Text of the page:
In her voice I felt her longing, her great sense of loss and her love. And while I stood there watching, I felt my own. Her voice expressed a deep connection to spirit, to God. Her depth brought me closer to mine and at the same time I suddenly felt more curious about my own life’s journey, my own road trip. She was just so inspiring, so soulful, so herself, so gifted, so human, so divine. OMG!
When you saw Nina play live, you never knew what was going to happen next, how the energy would move through her and through the room. She always said, “My goal is to open people up so they feel themselves.”
She was a musical genius and a mystic. The spirit of awakening moved through her and she was intent on opening us up to new ways of seeing something. She wanted us to see new ways of being.
This is the intent of our yoga practice—to see that which we couldn’t see before, to awaken in us that which is asleep, to take a journey and arrive at a place we have never been before. This is where the impossible becomes knowable, realized. Nina’s religion was music and she believed in its power to change lives, to shift our consciousness so that we lived with more openness and awareness.
When she was finished playing in the lobby that day, she turned to us and said, “Now how can we get this piano out of here?” She was fantasizing about taking the music with her on the road, of strapping the piano to the back of our Toyota so she could play short concerts in all the small towns we passed on the way to LA.
Of course by this point in her life, Nina’s unpredictable behavior was legendary and ultimately the reason she had notoriously damaged some relationships and burned bridges. In the end many people refused to work with her, but what I saw on that road trip was something magnetic and captivating—I saw her divine gift. Like the rest of us, she struggled and was flawed but Nina Simone was alive with a unique spirit. She was unapologetically human.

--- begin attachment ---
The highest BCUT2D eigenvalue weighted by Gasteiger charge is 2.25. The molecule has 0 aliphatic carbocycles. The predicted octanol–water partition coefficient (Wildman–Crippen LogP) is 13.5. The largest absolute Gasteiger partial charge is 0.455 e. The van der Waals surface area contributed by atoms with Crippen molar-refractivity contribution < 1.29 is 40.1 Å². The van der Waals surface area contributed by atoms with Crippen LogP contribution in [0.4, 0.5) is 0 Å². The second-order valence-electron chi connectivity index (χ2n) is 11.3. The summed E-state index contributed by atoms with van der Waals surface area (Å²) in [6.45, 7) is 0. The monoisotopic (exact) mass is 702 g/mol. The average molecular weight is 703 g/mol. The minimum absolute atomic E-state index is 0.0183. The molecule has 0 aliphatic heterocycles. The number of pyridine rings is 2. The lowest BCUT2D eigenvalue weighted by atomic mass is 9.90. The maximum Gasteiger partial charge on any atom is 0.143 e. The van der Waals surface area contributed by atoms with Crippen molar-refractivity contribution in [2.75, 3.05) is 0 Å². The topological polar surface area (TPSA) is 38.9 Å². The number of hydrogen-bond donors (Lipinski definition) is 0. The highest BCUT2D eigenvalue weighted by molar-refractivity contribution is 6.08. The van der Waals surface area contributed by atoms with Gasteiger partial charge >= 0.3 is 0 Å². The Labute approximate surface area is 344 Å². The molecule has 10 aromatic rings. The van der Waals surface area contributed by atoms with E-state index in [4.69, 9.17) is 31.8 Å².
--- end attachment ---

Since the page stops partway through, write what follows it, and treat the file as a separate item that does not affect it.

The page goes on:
On our way out of the Madonna Inn that day, we dipped our feet in the fountain just outside the doors. We were lavishing in her presence and doing everything we could to prolong the trip, so we walked barefoot with her through the fountain, over all those coins, among all those wishes and dreams.
A few hours later we said goodbye and dropped her off at a condo in Hollywood.
Nina and I both realized we had strong connection and we kept in touch. We exchanged letters and continued to see each other throughout the years. She came to one of my birthday parties and even visited Trixies, my restaurant in New York City.
Today when I play her music in my yoga classes I think about that road trip with her. All she wanted was to feel free, connected and part of something bigger. She said she sang, “To groove with the audience,” to unite us. She was the ultimate teacher, irrational and inconsistent but always inspired and divine. The joy of the teachings is omnipresent; it is up to the student to find and live it.
The last time I saw Nina was in 1998, about five years before she died. She was performing at the Beacon Theater in New York City and I’ll never forget the way she strolled out onto the stage in an African inspired dress and a tribal-feathered headpiece. She was in great spirits and in between piano sets she’d get up and dance. She’d wave her headpiece and taunt the crowd in a subtly seductive way that always made the fans go crazy. When she wanted more applause, more energy and enthusiasm from the crowd, she’d ask for it. She’d lift her hands upward toward the sky as if to say more, more, more please and she got it. She put a spell on us and it worked. Every single time.
She was and is my Nina Simone, my first and my last yoga teacher.